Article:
Plans for shopping complex under way near Auschwitz

The plans, according to accounts made public locally, call for a restaurant, bank, post office and souvenir shop across the street from a large parking area that serves the Auschwitz museum.

The refreshment stands and souvenir kiosks currently on the grounds of the museum would be removed.

Marszalek originally planned to build a mini-shopping center geared to serve local Oswiecim residents. The project was halted in 1996 after Jews protested that it would desecrate the memory of the more than 1.5 million people killed at the concentration camp by the Nazis.

Ninety percent of Auschwitz victims were Jews, from across Europe.

The Polish government has established a protected zone around Auschwitz and has been drawing up a development plan for the surrounding area.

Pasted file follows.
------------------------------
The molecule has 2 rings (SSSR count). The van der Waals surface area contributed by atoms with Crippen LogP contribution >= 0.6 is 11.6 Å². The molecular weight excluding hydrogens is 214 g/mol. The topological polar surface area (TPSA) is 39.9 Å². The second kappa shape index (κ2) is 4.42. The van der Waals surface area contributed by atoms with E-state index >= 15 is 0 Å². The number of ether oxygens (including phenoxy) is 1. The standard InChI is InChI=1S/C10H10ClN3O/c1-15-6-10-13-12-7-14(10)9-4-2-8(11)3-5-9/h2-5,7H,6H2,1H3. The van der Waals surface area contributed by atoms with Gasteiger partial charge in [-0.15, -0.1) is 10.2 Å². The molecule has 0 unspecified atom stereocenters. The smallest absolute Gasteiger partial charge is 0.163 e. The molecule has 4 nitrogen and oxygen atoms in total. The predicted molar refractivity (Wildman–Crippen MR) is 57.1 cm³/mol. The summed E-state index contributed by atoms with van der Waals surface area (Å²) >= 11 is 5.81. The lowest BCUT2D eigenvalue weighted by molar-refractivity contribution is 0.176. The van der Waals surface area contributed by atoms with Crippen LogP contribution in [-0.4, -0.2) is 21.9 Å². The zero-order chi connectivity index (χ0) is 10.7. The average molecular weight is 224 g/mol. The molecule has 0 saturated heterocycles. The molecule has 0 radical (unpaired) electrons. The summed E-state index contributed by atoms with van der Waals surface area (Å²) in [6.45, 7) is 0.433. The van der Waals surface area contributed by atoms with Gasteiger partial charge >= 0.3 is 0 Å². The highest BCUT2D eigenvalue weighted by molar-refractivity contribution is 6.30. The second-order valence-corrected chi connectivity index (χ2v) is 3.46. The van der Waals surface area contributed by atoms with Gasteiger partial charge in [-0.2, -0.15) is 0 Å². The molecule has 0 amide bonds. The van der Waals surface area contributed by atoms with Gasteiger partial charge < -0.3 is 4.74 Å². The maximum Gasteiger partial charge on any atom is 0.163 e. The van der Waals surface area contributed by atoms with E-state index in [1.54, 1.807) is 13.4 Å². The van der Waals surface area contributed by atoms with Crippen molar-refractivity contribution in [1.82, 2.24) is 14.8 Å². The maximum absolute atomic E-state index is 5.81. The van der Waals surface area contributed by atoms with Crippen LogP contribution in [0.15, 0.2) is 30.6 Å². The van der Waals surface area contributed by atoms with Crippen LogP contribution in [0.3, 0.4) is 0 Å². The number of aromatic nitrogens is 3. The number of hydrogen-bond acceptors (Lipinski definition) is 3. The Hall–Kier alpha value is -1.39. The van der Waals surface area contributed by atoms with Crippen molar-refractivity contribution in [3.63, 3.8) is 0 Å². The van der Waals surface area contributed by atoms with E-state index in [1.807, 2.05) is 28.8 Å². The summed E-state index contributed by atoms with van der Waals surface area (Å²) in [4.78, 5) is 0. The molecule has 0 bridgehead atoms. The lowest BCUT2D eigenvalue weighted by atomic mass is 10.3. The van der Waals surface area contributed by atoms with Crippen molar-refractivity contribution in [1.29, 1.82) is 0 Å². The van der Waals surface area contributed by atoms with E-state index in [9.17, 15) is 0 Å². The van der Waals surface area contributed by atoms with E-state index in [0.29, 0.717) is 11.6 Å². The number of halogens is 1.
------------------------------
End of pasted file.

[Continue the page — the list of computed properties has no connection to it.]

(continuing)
Citing the more than half-million visitors who pay homage to Holocaust victims at Auschwitz each year, Jewish leaders of Poland say the services offered in Marszalek's new plan are necessary.

Nonetheless, the Auschwitz Museum and others have expressed reservations about the scheme.

"The restaurant, souvenir shop, etcetera are needed there, and indeed they do exist now inside or just at the entrance to the museum," said Stanislaw Krajewski, a Polish Jewish leader. "The Maja project would improve the situation."

At the same time, he stressed, "it is important not to build anything that is not part of the general development plan for the area."

This plan "is not ready yet, so the directors of the Auschwitz Museum are against the Maja project, and I, too, would support this position."